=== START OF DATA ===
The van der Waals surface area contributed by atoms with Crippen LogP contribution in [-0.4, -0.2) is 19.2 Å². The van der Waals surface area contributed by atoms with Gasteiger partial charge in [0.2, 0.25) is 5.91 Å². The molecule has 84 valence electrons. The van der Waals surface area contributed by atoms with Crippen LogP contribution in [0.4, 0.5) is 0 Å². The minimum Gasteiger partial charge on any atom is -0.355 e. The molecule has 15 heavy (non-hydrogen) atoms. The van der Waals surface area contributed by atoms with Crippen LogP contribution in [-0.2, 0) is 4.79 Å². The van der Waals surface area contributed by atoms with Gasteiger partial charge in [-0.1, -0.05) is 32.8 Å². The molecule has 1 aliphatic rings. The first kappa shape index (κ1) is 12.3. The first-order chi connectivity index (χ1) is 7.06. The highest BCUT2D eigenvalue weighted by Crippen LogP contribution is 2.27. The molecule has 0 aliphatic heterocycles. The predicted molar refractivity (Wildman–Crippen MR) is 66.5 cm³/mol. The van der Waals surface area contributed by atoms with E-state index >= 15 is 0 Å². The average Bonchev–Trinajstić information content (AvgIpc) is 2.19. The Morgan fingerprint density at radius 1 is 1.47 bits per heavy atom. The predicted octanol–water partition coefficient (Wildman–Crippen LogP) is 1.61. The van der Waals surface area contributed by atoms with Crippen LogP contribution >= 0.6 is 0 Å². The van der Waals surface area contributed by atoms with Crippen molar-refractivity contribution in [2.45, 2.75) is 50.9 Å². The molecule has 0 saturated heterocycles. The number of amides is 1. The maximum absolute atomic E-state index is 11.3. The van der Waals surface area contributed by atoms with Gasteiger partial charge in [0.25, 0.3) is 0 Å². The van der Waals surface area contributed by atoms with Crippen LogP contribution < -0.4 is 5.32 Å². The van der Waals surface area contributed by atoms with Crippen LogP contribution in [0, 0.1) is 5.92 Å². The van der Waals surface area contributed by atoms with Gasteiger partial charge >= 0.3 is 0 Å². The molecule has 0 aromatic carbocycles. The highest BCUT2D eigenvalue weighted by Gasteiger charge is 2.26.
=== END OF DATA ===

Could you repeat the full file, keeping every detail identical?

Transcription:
The van der Waals surface area contributed by atoms with Crippen LogP contribution in [-0.4, -0.2) is 19.2 Å². The van der Waals surface area contributed by atoms with Gasteiger partial charge in [0.2, 0.25) is 5.91 Å². The molecule has 84 valence electrons. The van der Waals surface area contributed by atoms with Crippen LogP contribution in [0.4, 0.5) is 0 Å². The minimum Gasteiger partial charge on any atom is -0.355 e. The molecule has 15 heavy (non-hydrogen) atoms. The van der Waals surface area contributed by atoms with Crippen LogP contribution in [-0.2, 0) is 4.79 Å². The van der Waals surface area contributed by atoms with Gasteiger partial charge in [-0.1, -0.05) is 32.8 Å². The molecule has 1 aliphatic rings. The first kappa shape index (κ1) is 12.3. The first-order chi connectivity index (χ1) is 7.06. The highest BCUT2D eigenvalue weighted by Crippen LogP contribution is 2.27. The molecule has 0 aliphatic heterocycles. The predicted molar refractivity (Wildman–Crippen MR) is 66.5 cm³/mol. The van der Waals surface area contributed by atoms with E-state index >= 15 is 0 Å². The average Bonchev–Trinajstić information content (AvgIpc) is 2.19. The Morgan fingerprint density at radius 1 is 1.47 bits per heavy atom. The predicted octanol–water partition coefficient (Wildman–Crippen LogP) is 1.61. The van der Waals surface area contributed by atoms with Crippen LogP contribution >= 0.6 is 0 Å². The van der Waals surface area contributed by atoms with Crippen molar-refractivity contribution in [2.45, 2.75) is 50.9 Å². The molecule has 0 saturated heterocycles. The number of amides is 1. The maximum absolute atomic E-state index is 11.3. The van der Waals surface area contributed by atoms with Gasteiger partial charge in [0.25, 0.3) is 0 Å². The van der Waals surface area contributed by atoms with Crippen LogP contribution < -0.4 is 5.32 Å². The van der Waals surface area contributed by atoms with Crippen LogP contribution in [0, 0.1) is 5.92 Å². The van der Waals surface area contributed by atoms with Gasteiger partial charge >= 0.3 is 0 Å². The molecule has 0 aromatic carbocycles. The highest BCUT2D eigenvalue weighted by Gasteiger charge is 2.26.